How does Robots use fear against invasive fish?

invasive fish

Basic Concept
The invasive mosquitofish (Gambusia holbrooki) bites off the tails of freshwater fishes and tadpoles, causing the native species to die while feasting on the eggs of other fishes and amphibians. Researchers designed a robot to scare mosquitofish away in a study published December 16 in the journal iScience, demonstrating how fear modifies its behavior, physiology, and fertility – and may help reverse the tide against invasive species.
Explanation
To combat the invasive fish, the multinational team of scientists and engineers from Australia, the United States, and Italy looked to its natural predator, the largemouth bass (Micropterus salmoides). They created a robotic fish that imitates the appearance and motions of a genuine predator. The robot uses computer vision to strike mosquitofish when they approach tadpoles of an Australian species (Litoria moorei), which is threatened by mosquitofish in the wild. Scared and disturbed, the mosquitofish exhibited apprehensive behaviors, as well as weight loss, changes in body form, and a decrease in fertility, all of which hampered their survival and reproduction.
“Mosquitofish is one of the world’s 100 worst invasive species, and current elimination tactics are too expensive and time-consuming to properly resist its expansion”, says first author of the University of Western Australia, Mr. Giovanni Polverino. “A wild range of aquatic animal’s life is in a serious threat due to this global pest. Instead of killing them one by one, we propose a method that can help guide improved tactics for controlling this widespread problem. We made their worst nightmare come true: a robot that frightened mosquitofish but no other creatures.”
In the presence of the artificial fish, mosquitofish tended to cluster closer together and spend more time in the middle of the testing arena, unwilling to go into unfamiliar territory. They also swam faster, with more frequent and acute turns, than those who hadn’t met the robot. The effect of dread continued while they were away from the robot and back in their own aquaria. The terrified fish were less active, ate more, and froze for longer periods of time, displaying signals of worry that lasted for weeks after their last interaction with the robot.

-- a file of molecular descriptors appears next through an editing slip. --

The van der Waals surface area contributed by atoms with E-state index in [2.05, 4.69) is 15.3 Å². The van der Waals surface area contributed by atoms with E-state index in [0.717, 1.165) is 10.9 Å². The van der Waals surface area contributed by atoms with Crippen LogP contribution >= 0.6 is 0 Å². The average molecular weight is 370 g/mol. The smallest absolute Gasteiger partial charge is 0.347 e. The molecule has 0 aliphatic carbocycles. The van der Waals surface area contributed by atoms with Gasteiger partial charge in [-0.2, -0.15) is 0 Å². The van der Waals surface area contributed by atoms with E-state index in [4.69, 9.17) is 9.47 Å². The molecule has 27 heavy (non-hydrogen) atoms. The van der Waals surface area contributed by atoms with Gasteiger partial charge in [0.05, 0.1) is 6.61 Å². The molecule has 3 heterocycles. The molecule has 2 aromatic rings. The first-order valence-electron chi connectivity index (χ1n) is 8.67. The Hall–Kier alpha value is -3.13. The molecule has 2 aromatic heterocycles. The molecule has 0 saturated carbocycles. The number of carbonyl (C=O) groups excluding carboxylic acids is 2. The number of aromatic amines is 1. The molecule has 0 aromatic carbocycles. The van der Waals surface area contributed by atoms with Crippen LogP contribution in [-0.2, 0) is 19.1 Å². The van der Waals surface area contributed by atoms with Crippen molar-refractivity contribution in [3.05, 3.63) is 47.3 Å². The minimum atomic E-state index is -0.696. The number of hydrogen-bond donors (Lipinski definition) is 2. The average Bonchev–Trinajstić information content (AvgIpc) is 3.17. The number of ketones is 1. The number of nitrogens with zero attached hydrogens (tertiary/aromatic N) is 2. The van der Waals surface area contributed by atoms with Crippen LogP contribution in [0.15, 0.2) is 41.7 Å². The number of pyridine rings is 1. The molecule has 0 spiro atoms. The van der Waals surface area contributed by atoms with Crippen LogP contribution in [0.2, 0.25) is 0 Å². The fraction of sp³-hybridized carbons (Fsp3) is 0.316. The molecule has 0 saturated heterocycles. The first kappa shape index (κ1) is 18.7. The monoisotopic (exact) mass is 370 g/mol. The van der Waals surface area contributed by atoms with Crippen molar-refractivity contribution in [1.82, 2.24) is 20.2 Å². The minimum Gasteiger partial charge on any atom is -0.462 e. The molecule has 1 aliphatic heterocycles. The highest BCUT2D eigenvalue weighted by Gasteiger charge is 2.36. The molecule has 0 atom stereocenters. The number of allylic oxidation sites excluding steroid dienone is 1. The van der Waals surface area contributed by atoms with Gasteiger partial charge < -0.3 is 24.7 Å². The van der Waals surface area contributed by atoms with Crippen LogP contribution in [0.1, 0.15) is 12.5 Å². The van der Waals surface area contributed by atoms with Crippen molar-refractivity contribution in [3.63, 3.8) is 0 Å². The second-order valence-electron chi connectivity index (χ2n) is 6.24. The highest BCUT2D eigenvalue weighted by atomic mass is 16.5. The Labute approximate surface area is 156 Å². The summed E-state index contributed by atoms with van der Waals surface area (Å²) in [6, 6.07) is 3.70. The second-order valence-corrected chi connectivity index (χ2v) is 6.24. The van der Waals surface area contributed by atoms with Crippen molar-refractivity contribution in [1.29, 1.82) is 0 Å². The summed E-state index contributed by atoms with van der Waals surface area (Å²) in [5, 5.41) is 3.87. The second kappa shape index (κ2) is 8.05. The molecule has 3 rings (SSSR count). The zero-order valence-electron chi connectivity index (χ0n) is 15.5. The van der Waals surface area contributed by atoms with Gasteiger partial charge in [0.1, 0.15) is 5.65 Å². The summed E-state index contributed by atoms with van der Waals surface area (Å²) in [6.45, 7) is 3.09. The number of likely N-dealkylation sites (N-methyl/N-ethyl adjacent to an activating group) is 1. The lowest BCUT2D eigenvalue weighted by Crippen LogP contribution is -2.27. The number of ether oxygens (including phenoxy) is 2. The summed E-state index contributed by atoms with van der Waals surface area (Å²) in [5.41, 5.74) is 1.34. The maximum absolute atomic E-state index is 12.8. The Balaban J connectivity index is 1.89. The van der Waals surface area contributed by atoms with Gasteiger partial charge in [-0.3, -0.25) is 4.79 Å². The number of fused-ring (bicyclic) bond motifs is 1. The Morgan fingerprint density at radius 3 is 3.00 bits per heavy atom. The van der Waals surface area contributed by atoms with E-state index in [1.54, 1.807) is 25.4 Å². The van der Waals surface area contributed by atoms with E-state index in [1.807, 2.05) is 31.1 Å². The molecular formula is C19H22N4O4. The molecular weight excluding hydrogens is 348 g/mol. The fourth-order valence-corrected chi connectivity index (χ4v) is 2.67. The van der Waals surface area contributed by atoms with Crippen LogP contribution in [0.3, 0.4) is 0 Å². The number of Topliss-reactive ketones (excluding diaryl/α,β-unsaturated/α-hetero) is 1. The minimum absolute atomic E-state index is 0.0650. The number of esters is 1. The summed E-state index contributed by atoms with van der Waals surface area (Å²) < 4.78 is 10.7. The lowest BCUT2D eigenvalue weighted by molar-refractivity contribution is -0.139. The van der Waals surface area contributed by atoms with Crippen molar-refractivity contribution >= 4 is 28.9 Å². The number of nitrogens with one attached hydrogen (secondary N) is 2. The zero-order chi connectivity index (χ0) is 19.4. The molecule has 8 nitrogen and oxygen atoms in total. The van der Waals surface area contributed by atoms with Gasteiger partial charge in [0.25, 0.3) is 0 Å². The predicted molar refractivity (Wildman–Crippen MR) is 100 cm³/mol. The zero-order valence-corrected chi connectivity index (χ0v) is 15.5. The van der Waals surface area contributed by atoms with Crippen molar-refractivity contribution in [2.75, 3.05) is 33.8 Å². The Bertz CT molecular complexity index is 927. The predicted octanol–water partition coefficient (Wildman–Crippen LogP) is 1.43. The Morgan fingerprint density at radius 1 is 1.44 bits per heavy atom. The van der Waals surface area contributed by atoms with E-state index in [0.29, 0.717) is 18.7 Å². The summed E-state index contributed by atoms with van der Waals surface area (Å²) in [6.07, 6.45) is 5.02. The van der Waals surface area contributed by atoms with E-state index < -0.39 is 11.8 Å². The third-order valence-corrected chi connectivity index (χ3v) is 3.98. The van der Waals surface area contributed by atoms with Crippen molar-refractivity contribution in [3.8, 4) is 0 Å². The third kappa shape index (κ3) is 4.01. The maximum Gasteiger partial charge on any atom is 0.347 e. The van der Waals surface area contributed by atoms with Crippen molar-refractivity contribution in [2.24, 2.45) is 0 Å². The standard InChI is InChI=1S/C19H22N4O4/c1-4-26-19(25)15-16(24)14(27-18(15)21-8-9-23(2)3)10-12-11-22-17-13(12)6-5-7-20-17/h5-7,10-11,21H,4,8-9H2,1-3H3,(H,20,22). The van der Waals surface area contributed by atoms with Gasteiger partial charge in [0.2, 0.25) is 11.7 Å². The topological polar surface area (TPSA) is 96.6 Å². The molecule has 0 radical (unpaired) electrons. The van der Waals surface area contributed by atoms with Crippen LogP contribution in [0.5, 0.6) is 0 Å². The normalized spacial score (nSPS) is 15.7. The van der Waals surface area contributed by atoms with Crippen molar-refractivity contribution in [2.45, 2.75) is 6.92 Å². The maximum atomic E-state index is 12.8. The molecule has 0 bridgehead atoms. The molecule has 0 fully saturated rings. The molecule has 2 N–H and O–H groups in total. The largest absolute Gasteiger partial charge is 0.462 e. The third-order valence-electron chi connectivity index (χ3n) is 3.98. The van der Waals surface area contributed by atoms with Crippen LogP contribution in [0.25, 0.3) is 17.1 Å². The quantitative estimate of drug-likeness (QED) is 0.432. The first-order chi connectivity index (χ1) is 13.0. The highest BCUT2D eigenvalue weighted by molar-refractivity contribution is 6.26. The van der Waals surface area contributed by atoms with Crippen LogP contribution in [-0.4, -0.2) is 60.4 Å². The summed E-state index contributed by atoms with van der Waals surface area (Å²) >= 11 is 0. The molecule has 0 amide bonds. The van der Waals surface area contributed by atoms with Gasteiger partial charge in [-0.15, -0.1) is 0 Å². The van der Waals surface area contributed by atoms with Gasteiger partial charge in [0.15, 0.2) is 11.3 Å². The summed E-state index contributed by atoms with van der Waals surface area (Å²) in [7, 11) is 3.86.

The presence of the robot was a positive shift for the tadpoles that the mosquitofish normally feast on. While the mosquitofish is a visual species that investigates its surroundings primarily with its eyes, tadpoles have weak eyesight and cannot see the robot properly. “We anticipated the robot to have no influence on the tadpoles, but that wasn’t the case”, Polverino explains. Because the robot altered the mosquitofish’s behavior, the tadpoles no longer had predators on their tails and were more ready to go out into the testing area. “It turned out to be beneficial to tadpoles. They were no longer afraid after being emancipated from the threat of mosquitofish. They’re pleased.”
After five weeks of short contacts between the mosquitofish and the robot, the researchers discovered that the fish spent more energy fleeing than breeding. Male fish developed slim, streamlined bodies with stronger muscles towards the tail, allowing them to cut through the water while escaping. Male fish exhibited lower sperm counts, while females produced lighter eggs, both of which are alterations that are likely to jeopardize the specie’s overall survival.
“While the lab-grown robotic fish was successful in preventing mosquitofish, it was not ready to be discharged into the wild”, explains senior scientist Maurizio Porfiri of New York University. The squad will still face technological difficulties. As a first step, scientists intend to test the approach in small, clean pools in Australia, where mosquitofish pose a threat to two endangered fish.
“Invasive species are a significant concern all across the world, and they are the second leading source of biodiversity loss”, Polverino explains. “Our technique of using robots to uncover the faults of an incredibly successful pest will pave the road for us to improve our biocontrol processes and combat invasive species, hopefully”, said by Polverino.

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